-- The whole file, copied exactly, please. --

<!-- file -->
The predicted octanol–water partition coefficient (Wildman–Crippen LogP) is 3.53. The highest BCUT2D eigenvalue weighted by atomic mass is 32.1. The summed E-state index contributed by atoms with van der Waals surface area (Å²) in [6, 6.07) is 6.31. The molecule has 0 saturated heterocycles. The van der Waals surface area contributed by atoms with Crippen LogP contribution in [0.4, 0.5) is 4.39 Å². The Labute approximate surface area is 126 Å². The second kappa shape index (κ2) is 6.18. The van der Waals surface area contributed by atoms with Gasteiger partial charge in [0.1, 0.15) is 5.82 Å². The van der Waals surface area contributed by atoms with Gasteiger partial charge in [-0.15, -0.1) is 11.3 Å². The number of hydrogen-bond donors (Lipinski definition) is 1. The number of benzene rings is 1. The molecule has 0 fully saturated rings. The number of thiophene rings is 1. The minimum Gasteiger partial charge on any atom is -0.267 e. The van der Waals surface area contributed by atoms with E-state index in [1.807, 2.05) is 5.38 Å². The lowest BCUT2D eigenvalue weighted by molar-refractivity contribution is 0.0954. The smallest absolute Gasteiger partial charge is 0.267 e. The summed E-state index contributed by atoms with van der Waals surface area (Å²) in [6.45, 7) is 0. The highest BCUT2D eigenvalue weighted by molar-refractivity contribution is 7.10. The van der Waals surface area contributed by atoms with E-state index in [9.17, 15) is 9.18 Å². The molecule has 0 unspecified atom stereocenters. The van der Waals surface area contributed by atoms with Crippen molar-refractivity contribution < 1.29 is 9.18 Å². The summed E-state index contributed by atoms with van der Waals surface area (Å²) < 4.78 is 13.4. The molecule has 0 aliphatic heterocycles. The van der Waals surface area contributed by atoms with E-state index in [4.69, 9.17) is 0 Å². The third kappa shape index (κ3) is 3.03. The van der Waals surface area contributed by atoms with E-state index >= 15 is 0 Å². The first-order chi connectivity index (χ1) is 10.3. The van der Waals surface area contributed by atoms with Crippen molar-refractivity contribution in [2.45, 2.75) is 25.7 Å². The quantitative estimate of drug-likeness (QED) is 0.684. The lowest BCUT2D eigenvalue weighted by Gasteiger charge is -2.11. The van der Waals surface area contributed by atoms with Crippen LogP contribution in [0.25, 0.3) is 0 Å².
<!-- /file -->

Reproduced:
The predicted octanol–water partition coefficient (Wildman–Crippen LogP) is 3.53. The highest BCUT2D eigenvalue weighted by atomic mass is 32.1. The summed E-state index contributed by atoms with van der Waals surface area (Å²) in [6, 6.07) is 6.31. The molecule has 0 saturated heterocycles. The van der Waals surface area contributed by atoms with Crippen LogP contribution in [0.4, 0.5) is 4.39 Å². The Labute approximate surface area is 126 Å². The second kappa shape index (κ2) is 6.18. The van der Waals surface area contributed by atoms with Gasteiger partial charge in [0.1, 0.15) is 5.82 Å². The van der Waals surface area contributed by atoms with Gasteiger partial charge in [-0.15, -0.1) is 11.3 Å². The number of hydrogen-bond donors (Lipinski definition) is 1. The number of benzene rings is 1. The molecule has 0 fully saturated rings. The number of thiophene rings is 1. The minimum Gasteiger partial charge on any atom is -0.267 e. The van der Waals surface area contributed by atoms with E-state index in [1.807, 2.05) is 5.38 Å². The lowest BCUT2D eigenvalue weighted by molar-refractivity contribution is 0.0954. The smallest absolute Gasteiger partial charge is 0.267 e. The summed E-state index contributed by atoms with van der Waals surface area (Å²) in [6.45, 7) is 0. The highest BCUT2D eigenvalue weighted by molar-refractivity contribution is 7.10. The van der Waals surface area contributed by atoms with E-state index in [9.17, 15) is 9.18 Å². The molecule has 0 unspecified atom stereocenters. The van der Waals surface area contributed by atoms with Crippen molar-refractivity contribution < 1.29 is 9.18 Å². The summed E-state index contributed by atoms with van der Waals surface area (Å²) < 4.78 is 13.4. The molecule has 0 aliphatic heterocycles. The van der Waals surface area contributed by atoms with E-state index in [4.69, 9.17) is 0 Å². The third kappa shape index (κ3) is 3.03. The van der Waals surface area contributed by atoms with E-state index >= 15 is 0 Å². The first-order chi connectivity index (χ1) is 10.3. The van der Waals surface area contributed by atoms with Crippen molar-refractivity contribution in [2.45, 2.75) is 25.7 Å². The quantitative estimate of drug-likeness (QED) is 0.684. The lowest BCUT2D eigenvalue weighted by Gasteiger charge is -2.11. The van der Waals surface area contributed by atoms with Crippen LogP contribution in [0.25, 0.3) is 0 Å².